Media critique

Because of his credentials, Finnie has been in regular demand from local and national media. He’s in position to assess the overall news coverage of the international beer battle.

“I have been very impressed with the professionalism and competence of people I’ve talked to. And their ability to talk at 4 o’clock and have a coherent piece on the news an hour later.”

The national press has done a competent job, he says, with notable exceptions.

The Wall Street Journal and New York Times, boy, they have had a lot of interesting stuff. They know how to get the facts. But the Times and Wall Street Journal have savaged (and demeaned) August Busch IV. They think August Busch IV is lucky sperm. They don’t get him credit for what they’ve done.”

What about InBev?

The question that most haunts those loyal to A-B and with local and regional ties and interests is what kind of St. Louis citizen InBev is likely to be.

“They are going to support a lot of things that A-B has supported in the past … charitable and philanthropic,” Finnie speculates. (But if sales lag) “they will cut back at the margins. If they are borrowing $40 or $44 billion from 10 banks around the world, they are very much cost-conscious. If sales and costs don’t reach their projections, they will go back and look at where can they cut.”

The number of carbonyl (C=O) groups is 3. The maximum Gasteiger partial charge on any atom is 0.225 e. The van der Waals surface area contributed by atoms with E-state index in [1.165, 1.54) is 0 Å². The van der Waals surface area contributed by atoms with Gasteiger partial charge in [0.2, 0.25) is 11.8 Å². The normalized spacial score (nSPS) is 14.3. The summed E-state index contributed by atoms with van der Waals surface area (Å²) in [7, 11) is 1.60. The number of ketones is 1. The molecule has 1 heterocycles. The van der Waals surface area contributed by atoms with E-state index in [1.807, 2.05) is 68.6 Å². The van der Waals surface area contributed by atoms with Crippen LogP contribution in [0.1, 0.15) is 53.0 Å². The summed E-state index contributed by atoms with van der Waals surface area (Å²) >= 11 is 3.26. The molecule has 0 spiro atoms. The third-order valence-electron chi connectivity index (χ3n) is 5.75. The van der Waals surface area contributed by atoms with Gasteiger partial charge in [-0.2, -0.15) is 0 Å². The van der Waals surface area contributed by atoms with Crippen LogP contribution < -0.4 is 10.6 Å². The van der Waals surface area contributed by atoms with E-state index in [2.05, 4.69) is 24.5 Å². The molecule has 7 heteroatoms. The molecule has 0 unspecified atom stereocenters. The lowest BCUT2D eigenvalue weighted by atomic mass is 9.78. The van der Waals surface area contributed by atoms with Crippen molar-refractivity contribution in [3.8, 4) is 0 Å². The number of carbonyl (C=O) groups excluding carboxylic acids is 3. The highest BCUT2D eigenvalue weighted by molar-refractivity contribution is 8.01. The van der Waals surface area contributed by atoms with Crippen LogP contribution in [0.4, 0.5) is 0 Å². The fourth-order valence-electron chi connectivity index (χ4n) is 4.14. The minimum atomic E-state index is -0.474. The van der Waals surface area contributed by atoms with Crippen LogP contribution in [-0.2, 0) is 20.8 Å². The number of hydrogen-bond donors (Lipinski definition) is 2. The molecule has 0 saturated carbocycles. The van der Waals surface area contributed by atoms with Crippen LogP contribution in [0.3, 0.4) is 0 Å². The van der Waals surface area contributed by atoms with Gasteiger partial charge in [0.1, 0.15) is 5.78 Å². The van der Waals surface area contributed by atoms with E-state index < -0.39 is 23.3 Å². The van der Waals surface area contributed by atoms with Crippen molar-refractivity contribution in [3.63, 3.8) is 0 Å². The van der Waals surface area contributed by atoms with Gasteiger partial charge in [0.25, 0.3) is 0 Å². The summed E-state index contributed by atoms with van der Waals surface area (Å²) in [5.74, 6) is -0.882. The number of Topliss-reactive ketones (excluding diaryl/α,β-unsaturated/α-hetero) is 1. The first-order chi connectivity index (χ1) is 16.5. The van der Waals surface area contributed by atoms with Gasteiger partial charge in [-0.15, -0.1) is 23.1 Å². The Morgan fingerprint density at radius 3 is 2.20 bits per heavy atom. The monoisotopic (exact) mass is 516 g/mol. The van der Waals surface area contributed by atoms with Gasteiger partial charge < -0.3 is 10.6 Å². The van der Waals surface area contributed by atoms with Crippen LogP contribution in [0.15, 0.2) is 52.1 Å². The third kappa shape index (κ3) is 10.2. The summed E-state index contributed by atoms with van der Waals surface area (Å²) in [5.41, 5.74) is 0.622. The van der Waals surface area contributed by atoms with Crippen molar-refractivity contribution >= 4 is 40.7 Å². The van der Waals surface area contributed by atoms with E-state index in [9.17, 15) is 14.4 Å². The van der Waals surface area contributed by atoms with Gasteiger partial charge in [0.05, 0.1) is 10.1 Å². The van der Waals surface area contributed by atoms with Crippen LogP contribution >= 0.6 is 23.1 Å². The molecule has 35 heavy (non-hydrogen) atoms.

There remains a chance, however slim, that the deal still could stall or go sour. “Two days ago my own thought process was that there’s a 5 percent chance that (No. 2 stockholder) Warren Buffett will say ‘I support A-B management even if InBev offers $70 (per share). I’ll vote for Anheuser– Busch.’ There’s no reason for him to do it. But there’s always a 5 percent chance. But (probably) not in today’s environment.

“There are 10 world class banks involved. There’s always a 2 percent chance of something else being a killer. Somebody saying ‘We’re NOT going to make August Busch IV CEO.’ Ego could get in the way.”

Finnie jests that, if nothing else comes of his being on the money so far, at least his two children might be impressed.

“In this case, everybody has played the game. They have played the public game, hostile and aggressive. And they have played the game behind the scenes.

“It was good poker. If InBev blinks, then (A-B) management gets to keep independent and if A-B blinks ….

“I think we’ll have a deal Monday.”

Bill Finnie worked at A-B for 26 years. Today he is a business strategy consultant and an adjunct professor at the Olin Business School at Washington University.

Paul Povse is a free-lance writer and former journalist with The State Journal-Register, Springfield, Ill., who teaches journalism at Southern Illinois University-Carbondale.